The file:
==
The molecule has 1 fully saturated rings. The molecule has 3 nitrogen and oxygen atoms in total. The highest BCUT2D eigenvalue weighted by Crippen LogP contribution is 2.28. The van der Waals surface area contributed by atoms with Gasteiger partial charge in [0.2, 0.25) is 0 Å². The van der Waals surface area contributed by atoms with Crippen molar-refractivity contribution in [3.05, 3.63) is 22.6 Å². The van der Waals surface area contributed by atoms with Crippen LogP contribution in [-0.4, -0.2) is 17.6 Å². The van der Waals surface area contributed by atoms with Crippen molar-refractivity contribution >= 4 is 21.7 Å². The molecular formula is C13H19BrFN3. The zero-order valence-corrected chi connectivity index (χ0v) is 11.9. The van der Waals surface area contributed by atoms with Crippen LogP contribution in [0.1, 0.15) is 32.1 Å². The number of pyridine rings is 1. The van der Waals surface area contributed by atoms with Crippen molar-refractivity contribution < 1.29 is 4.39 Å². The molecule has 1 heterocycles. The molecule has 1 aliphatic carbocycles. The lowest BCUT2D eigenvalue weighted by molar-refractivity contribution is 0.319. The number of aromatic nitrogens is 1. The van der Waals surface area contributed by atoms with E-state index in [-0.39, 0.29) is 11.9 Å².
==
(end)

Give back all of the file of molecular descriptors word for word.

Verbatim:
The molecule has 1 fully saturated rings. The molecule has 3 nitrogen and oxygen atoms in total. The highest BCUT2D eigenvalue weighted by Crippen LogP contribution is 2.28. The van der Waals surface area contributed by atoms with Gasteiger partial charge in [0.2, 0.25) is 0 Å². The van der Waals surface area contributed by atoms with Crippen molar-refractivity contribution in [3.05, 3.63) is 22.6 Å². The van der Waals surface area contributed by atoms with Crippen LogP contribution in [-0.4, -0.2) is 17.6 Å². The van der Waals surface area contributed by atoms with Crippen molar-refractivity contribution >= 4 is 21.7 Å². The molecular formula is C13H19BrFN3. The zero-order valence-corrected chi connectivity index (χ0v) is 11.9. The van der Waals surface area contributed by atoms with Crippen LogP contribution in [0.1, 0.15) is 32.1 Å². The number of pyridine rings is 1. The van der Waals surface area contributed by atoms with Crippen molar-refractivity contribution < 1.29 is 4.39 Å². The molecule has 1 heterocycles. The molecule has 1 aliphatic carbocycles. The lowest BCUT2D eigenvalue weighted by molar-refractivity contribution is 0.319. The number of aromatic nitrogens is 1. The van der Waals surface area contributed by atoms with E-state index in [-0.39, 0.29) is 11.9 Å².